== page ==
A few days’ ago, a US court sentenced the Boston bomber to death. While I have no doubt at all that he is guilty, I question the sentence he was given because in the 21st Century, a country like America should be setting a better example.We look up to the US as a land of Freedom, democracy and liberty.
Is Capital Punishment outdated?
The death sentence is the justice of revenge. It is out of place today. It should be abolished in the 32 US states where it is currently practiced. The morality of Capital punishment is one thing (and I think it is fairly straight-forward), but it also eats up huge legal fees and clogs up the court system as inmates contest the process and linger on death row for years. The Financial costs to taxpayers of capital punishment is higher than that of keeping someone in prison for life. It also invites sympathy for the criminal who dies.
It is almost 50 years since Ruth Ellis (last woman), Peter Anthony Allen and Gwynne Owen Evans (the last men hanged in the UK)
It is almost 50 years since the last person was hanged in the UK. The death penalty was abolished for murder in 1965, though it had already ceased to be automatic and in most cases the death penalty was formally abolished in 1969. I think there was still a spurious death sentence lingering for High Treason and this was formally abolished in 1998 under the Crime and Disorder Act. Oddly, decapitation remained a form of execution on the statute books in the UK until 1973. Despite this, though, the death penalty remains in many countries. It is a permanent record of what the Courts have decided. It cannot be reversed. It has often been wrong, but more than that, it is a statement of desperation by the State and smells of bitterness and aggression. This is not the way to do justice. Already, there are undertakings to abolish the death penalty in Albania, Cambodia, Mongolia, the Gabon, Kyrgyzstan and even Russia (indefinitely suspended despite pressure to reintroduce it to fight extremism), yet the US retains the right to dispatch whoever it judges guilty. We can hardly criticise Saudi Arabia, for instance, when the US blatantly does the same thing- and cannot even appeal to the Divine sanction of sharia law!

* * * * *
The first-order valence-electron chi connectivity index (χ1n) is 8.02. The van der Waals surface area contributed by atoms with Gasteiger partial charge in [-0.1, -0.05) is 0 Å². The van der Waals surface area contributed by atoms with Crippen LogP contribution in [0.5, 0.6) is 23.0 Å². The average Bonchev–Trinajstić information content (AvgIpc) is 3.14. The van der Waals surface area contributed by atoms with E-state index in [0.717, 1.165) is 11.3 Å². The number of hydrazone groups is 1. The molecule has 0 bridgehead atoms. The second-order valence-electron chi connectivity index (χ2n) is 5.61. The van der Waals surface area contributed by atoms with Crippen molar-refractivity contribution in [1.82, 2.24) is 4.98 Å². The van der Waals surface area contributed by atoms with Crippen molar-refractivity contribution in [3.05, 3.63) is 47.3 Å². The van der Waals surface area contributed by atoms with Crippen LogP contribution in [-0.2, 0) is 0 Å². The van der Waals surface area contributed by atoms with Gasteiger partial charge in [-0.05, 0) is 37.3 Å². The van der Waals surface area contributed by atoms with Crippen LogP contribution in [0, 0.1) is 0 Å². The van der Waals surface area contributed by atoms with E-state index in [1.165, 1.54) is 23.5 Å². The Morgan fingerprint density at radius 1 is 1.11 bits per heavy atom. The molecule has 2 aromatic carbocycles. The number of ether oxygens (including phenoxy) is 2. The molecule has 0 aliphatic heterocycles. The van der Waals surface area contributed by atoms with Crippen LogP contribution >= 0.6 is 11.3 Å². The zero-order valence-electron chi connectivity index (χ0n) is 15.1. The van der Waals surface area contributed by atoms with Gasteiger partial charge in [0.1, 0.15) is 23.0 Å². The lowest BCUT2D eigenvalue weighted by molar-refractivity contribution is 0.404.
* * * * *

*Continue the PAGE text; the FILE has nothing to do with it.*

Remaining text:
No. America must stop, and then we can appeal for clemency elsewhere.
the European Convention on Human Rights
The European Convention on Human Rights, in line with a 2007 UN resolution that called for a Global moratorium, firmly opposes the Death Penalty and while the UK remains signed up to that convention, there is no chance that it will ever be reintroduced in Britain. But the Convention is under threat. I do not, for one instance, think that a man like Cameron would even consider restoration of the Death penalty, but I fear Farage might, and who knows how brightly the Farage star may be shining in 20 years as he continues to lead his people’s army from the gates of Vienna towards the gates of Number 10.
Today, in the US alone nearly 3,000 linger on death row. Included in this number now is Dzhokhar Tsarnaev.
And though it gets harder and harder to do the job, the US seems determined. In 2011, the pharmeceutical company Hospira bowed to pressure from Italy to stop producing the anesthetic sodium thiopental which is part of the cocktail of drugs routinely administered in US execution chambers. Today, the EU has banned the export to the US of any medicines that might be used as part of a lethal injection system. This might be behind Utah’s decision to abandon the lethal injection in favour of the firing squad. Shades of North Korea, there I suppose! Since 2009, 1,193 people have been executed in North Korea, though admittedly, only a few have faced anti-aircraft fire or flame-throwers. But many have been executed in public. It is barbaric maybe, but it is only 150 years since execution was regarded as a public outing in the UK.
The North Korea example is important because it demonstrates that justice is not always fair while the death penalty is irreversable. Apparently, people have been shot for making international telephone calls, for possessing a South Korean Bible. We cannot give politicians, however successful they may or may not be at the ballot-box, or public opinion, however whipped up by the media it may become, the opportunity to do this in Britain. The EU Convention is a moral safeguard- it would be better to reform the Convention than abolish its rule here in the UK.